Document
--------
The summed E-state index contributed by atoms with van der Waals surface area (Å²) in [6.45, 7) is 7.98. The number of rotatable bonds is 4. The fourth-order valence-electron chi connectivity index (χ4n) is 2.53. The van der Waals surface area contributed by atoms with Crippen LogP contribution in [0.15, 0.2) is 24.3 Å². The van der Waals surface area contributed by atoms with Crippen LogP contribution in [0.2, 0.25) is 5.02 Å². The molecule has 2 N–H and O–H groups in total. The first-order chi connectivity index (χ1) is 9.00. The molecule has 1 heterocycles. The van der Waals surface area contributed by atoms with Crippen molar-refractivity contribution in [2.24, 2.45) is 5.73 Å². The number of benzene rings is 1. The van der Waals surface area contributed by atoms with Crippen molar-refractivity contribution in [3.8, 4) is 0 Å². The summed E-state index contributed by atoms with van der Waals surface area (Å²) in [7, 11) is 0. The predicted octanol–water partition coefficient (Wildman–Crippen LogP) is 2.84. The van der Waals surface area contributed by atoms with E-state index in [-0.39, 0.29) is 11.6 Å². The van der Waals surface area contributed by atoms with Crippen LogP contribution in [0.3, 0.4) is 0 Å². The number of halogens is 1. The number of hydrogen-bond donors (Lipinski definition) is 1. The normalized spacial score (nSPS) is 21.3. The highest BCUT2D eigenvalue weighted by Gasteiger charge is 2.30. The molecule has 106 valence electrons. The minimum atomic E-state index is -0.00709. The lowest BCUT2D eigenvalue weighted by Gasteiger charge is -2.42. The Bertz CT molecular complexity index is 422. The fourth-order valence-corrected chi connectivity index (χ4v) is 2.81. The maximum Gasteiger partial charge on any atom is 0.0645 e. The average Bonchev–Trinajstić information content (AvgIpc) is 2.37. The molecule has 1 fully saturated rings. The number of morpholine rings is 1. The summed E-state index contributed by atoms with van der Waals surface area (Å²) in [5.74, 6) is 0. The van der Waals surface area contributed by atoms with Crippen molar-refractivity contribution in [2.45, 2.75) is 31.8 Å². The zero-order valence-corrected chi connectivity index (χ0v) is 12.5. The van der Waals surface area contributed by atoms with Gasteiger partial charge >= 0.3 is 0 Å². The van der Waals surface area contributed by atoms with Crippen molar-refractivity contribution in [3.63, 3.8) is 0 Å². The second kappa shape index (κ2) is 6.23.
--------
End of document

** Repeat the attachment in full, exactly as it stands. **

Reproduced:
The summed E-state index contributed by atoms with van der Waals surface area (Å²) in [6.45, 7) is 7.98. The number of rotatable bonds is 4. The fourth-order valence-electron chi connectivity index (χ4n) is 2.53. The van der Waals surface area contributed by atoms with Crippen LogP contribution in [0.15, 0.2) is 24.3 Å². The van der Waals surface area contributed by atoms with Crippen LogP contribution in [0.2, 0.25) is 5.02 Å². The molecule has 2 N–H and O–H groups in total. The first-order chi connectivity index (χ1) is 9.00. The molecule has 1 heterocycles. The van der Waals surface area contributed by atoms with Crippen molar-refractivity contribution in [2.24, 2.45) is 5.73 Å². The number of benzene rings is 1. The van der Waals surface area contributed by atoms with Crippen molar-refractivity contribution in [3.8, 4) is 0 Å². The summed E-state index contributed by atoms with van der Waals surface area (Å²) in [7, 11) is 0. The predicted octanol–water partition coefficient (Wildman–Crippen LogP) is 2.84. The van der Waals surface area contributed by atoms with E-state index in [-0.39, 0.29) is 11.6 Å². The van der Waals surface area contributed by atoms with Crippen LogP contribution in [0.3, 0.4) is 0 Å². The number of halogens is 1. The number of hydrogen-bond donors (Lipinski definition) is 1. The normalized spacial score (nSPS) is 21.3. The highest BCUT2D eigenvalue weighted by Gasteiger charge is 2.30. The molecule has 106 valence electrons. The minimum atomic E-state index is -0.00709. The lowest BCUT2D eigenvalue weighted by Gasteiger charge is -2.42. The Bertz CT molecular complexity index is 422. The fourth-order valence-corrected chi connectivity index (χ4v) is 2.81. The maximum Gasteiger partial charge on any atom is 0.0645 e. The average Bonchev–Trinajstić information content (AvgIpc) is 2.37. The molecule has 1 fully saturated rings. The number of morpholine rings is 1. The summed E-state index contributed by atoms with van der Waals surface area (Å²) in [5.74, 6) is 0. The van der Waals surface area contributed by atoms with Crippen molar-refractivity contribution in [2.45, 2.75) is 31.8 Å². The zero-order valence-corrected chi connectivity index (χ0v) is 12.5. The van der Waals surface area contributed by atoms with Gasteiger partial charge >= 0.3 is 0 Å². The van der Waals surface area contributed by atoms with Crippen molar-refractivity contribution in [3.63, 3.8) is 0 Å². The second kappa shape index (κ2) is 6.23.